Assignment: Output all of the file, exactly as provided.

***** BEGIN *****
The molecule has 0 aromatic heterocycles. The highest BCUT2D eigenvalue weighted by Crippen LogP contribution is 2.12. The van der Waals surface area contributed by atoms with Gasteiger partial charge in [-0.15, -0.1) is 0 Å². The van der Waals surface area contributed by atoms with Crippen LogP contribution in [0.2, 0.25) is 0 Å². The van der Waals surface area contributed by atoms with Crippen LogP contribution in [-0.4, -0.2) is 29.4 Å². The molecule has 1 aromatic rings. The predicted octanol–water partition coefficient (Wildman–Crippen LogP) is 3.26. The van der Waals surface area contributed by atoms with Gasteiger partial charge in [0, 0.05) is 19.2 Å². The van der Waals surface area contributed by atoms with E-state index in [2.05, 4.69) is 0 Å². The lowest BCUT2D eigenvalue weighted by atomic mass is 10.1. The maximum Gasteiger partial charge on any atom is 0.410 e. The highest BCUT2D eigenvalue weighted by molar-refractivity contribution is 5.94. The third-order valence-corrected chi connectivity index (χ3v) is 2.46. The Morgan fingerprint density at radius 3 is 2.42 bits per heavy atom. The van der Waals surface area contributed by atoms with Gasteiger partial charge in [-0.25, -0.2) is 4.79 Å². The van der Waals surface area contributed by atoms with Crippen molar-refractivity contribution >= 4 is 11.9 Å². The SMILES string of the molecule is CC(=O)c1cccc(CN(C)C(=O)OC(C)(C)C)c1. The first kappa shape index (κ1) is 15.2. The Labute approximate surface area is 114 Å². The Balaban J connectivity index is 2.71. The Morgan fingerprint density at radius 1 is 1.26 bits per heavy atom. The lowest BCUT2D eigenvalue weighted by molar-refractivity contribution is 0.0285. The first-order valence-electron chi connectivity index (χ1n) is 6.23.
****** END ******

The molecule has 0 aromatic heterocycles. The highest BCUT2D eigenvalue weighted by Crippen LogP contribution is 2.12. The van der Waals surface area contributed by atoms with Gasteiger partial charge in [-0.15, -0.1) is 0 Å². The van der Waals surface area contributed by atoms with Crippen LogP contribution in [0.2, 0.25) is 0 Å². The van der Waals surface area contributed by atoms with Crippen LogP contribution in [-0.4, -0.2) is 29.4 Å². The molecule has 1 aromatic rings. The predicted octanol–water partition coefficient (Wildman–Crippen LogP) is 3.26. The van der Waals surface area contributed by atoms with Gasteiger partial charge in [0, 0.05) is 19.2 Å². The van der Waals surface area contributed by atoms with E-state index in [2.05, 4.69) is 0 Å². The lowest BCUT2D eigenvalue weighted by atomic mass is 10.1. The maximum Gasteiger partial charge on any atom is 0.410 e. The highest BCUT2D eigenvalue weighted by molar-refractivity contribution is 5.94. The third-order valence-corrected chi connectivity index (χ3v) is 2.46. The Morgan fingerprint density at radius 3 is 2.42 bits per heavy atom. The van der Waals surface area contributed by atoms with Gasteiger partial charge in [-0.25, -0.2) is 4.79 Å². The van der Waals surface area contributed by atoms with Crippen molar-refractivity contribution >= 4 is 11.9 Å². The SMILES string of the molecule is CC(=O)c1cccc(CN(C)C(=O)OC(C)(C)C)c1. The first kappa shape index (κ1) is 15.2. The Labute approximate surface area is 114 Å². The Balaban J connectivity index is 2.71. The Morgan fingerprint density at radius 1 is 1.26 bits per heavy atom. The lowest BCUT2D eigenvalue weighted by molar-refractivity contribution is 0.0285. The first-order valence-electron chi connectivity index (χ1n) is 6.23.